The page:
So the other day, when a friend ask me for some help replacing his water heater, I said, sure... (could uses the distractions) :-)
The older one, removed.
There was a mess of elbows on it to connect to the water lines!
Redid the hot water line from the T, added a valve and a 45 degrees elbow
to match the other side. Only had to add a thread adapter on the cold side.
Flex lines, stainless braided, will not burst, connect the water tank to the house plumbing. Next swap would be a breeze. (Within 10 years)
Did not trusted the wiring in place, the line (14/3) was coming from a light fixture ceiling box...???
Are you kidding me??
Green wire coming out on top is the 220V line to the water heater.
What we have is the switched 120V power from the light switch to the bulb and a dedicated (?) 240V line spliced inside same light junction box.
That is a big No-No. They even tied the red to ground??
When we pulled the fuse block (service entrance is the older fuse panel) for the water heater, there was some serious overheating damages to it and on one of the fuse itself (Discolored metal, Bakelite crumbling).
Something went very wrong and was probably over fused... Cannot read the fuse rating on the discolored ones.
Ran a new dedicated line, 12 Gauge to water heater straight from service entrance to water heater. Used a different unused slot in service entrance and a new fuse block, fused correctly. Removed old 240 V line from ceiling box.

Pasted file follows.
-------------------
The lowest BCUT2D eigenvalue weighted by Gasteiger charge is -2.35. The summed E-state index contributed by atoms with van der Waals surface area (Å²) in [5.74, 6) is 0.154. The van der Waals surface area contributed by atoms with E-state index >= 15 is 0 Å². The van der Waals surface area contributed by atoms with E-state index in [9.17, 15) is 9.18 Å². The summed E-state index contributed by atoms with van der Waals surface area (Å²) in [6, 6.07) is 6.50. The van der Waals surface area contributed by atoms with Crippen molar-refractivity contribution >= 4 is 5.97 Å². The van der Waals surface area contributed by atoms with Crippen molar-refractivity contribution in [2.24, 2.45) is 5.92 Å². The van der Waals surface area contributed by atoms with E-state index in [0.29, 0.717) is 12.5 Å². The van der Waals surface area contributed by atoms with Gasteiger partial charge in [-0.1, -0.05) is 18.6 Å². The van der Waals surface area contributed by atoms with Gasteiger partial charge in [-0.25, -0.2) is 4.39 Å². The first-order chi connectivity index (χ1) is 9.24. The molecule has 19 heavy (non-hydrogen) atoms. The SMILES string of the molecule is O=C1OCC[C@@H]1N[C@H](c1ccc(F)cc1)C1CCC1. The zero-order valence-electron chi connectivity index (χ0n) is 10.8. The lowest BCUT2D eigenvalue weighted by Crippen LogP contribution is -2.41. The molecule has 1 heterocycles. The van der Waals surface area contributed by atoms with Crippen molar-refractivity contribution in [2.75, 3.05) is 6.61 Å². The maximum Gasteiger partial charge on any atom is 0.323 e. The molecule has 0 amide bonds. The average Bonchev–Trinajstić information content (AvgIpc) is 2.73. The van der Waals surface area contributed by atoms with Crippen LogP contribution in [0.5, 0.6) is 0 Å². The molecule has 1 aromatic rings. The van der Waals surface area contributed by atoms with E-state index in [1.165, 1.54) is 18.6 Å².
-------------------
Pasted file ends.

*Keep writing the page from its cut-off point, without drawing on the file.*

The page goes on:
Everything is back working...safely.
Had a look at where the old water heater leaked. Normally they always go on the bottom, caused by rust. Not that one!!
It bursted at the seam...
In theory, the safety valve is supposed to avoid pressure build up inside.
Somehow, that one bursted... Could had been much worse...
They were lucky, it could have caused a catastrophic water failure and it very well could had caused a electrical fire.
In theory, we are supposed to once a year, flush the sediment from the bottom of the tank, to avoid early rust failures. And test the safety valve to ensure it is not stuck closed. But honestly, who of us do that every year....
At best I do mine once in a while, but at least, it does get flushed and the valve exercised... once in a while.
Service life of these electric water heater is usually less than 10 years, hence why when you buy a house in Canada, if the water heater tank or the oil tank, if present... They must be less than 10 years old in order for your insurer to insured your house. Of course if you never sell your house, you may very well end up with the actual one until failure, whenever that is...
House maintenance, it never ends...
Bob, the age old maintainer, whose water heater is coming to the end of his service life...sigh!